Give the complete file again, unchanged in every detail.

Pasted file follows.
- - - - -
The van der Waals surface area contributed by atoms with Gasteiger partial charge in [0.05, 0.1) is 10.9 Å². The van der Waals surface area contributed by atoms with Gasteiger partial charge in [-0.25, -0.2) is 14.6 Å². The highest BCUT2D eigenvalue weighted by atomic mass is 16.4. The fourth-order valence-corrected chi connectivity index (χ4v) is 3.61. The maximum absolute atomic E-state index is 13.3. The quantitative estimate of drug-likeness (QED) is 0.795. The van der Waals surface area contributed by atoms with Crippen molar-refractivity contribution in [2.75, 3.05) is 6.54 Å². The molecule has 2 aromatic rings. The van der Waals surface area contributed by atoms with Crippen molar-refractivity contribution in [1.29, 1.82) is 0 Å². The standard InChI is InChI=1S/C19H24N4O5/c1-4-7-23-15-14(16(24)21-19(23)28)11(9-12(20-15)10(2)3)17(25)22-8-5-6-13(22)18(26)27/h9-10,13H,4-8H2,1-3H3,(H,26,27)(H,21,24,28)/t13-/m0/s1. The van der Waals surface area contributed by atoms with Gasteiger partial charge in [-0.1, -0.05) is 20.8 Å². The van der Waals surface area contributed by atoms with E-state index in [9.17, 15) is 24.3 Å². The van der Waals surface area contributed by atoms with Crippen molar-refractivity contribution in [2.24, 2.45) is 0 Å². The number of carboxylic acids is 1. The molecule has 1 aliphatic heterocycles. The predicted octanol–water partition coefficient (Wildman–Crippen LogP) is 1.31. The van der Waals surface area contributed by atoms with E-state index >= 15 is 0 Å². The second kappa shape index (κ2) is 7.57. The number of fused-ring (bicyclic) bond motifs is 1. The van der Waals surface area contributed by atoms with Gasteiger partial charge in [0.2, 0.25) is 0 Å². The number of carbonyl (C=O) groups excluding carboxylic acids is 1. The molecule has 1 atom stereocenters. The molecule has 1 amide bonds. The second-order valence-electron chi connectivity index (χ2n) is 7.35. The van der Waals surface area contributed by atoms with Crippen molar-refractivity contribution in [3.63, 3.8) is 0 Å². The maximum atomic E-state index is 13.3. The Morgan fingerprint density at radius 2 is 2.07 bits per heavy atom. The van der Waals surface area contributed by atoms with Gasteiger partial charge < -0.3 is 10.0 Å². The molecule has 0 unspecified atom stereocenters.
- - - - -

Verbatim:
The van der Waals surface area contributed by atoms with Gasteiger partial charge in [0.05, 0.1) is 10.9 Å². The van der Waals surface area contributed by atoms with Gasteiger partial charge in [-0.25, -0.2) is 14.6 Å². The highest BCUT2D eigenvalue weighted by atomic mass is 16.4. The fourth-order valence-corrected chi connectivity index (χ4v) is 3.61. The maximum absolute atomic E-state index is 13.3. The quantitative estimate of drug-likeness (QED) is 0.795. The van der Waals surface area contributed by atoms with Crippen molar-refractivity contribution in [2.75, 3.05) is 6.54 Å². The molecule has 2 aromatic rings. The van der Waals surface area contributed by atoms with Crippen molar-refractivity contribution in [1.29, 1.82) is 0 Å². The standard InChI is InChI=1S/C19H24N4O5/c1-4-7-23-15-14(16(24)21-19(23)28)11(9-12(20-15)10(2)3)17(25)22-8-5-6-13(22)18(26)27/h9-10,13H,4-8H2,1-3H3,(H,26,27)(H,21,24,28)/t13-/m0/s1. The van der Waals surface area contributed by atoms with Gasteiger partial charge in [-0.1, -0.05) is 20.8 Å². The van der Waals surface area contributed by atoms with E-state index in [9.17, 15) is 24.3 Å². The van der Waals surface area contributed by atoms with Crippen molar-refractivity contribution in [2.24, 2.45) is 0 Å². The number of carboxylic acids is 1. The molecule has 1 aliphatic heterocycles. The predicted octanol–water partition coefficient (Wildman–Crippen LogP) is 1.31. The van der Waals surface area contributed by atoms with E-state index >= 15 is 0 Å². The second kappa shape index (κ2) is 7.57. The number of fused-ring (bicyclic) bond motifs is 1. The van der Waals surface area contributed by atoms with Gasteiger partial charge in [0.2, 0.25) is 0 Å². The number of carbonyl (C=O) groups excluding carboxylic acids is 1. The molecule has 1 atom stereocenters. The molecule has 1 amide bonds. The second-order valence-electron chi connectivity index (χ2n) is 7.35. The van der Waals surface area contributed by atoms with Crippen molar-refractivity contribution in [3.63, 3.8) is 0 Å². The maximum atomic E-state index is 13.3. The Morgan fingerprint density at radius 2 is 2.07 bits per heavy atom. The van der Waals surface area contributed by atoms with Gasteiger partial charge < -0.3 is 10.0 Å². The molecule has 0 unspecified atom stereocenters.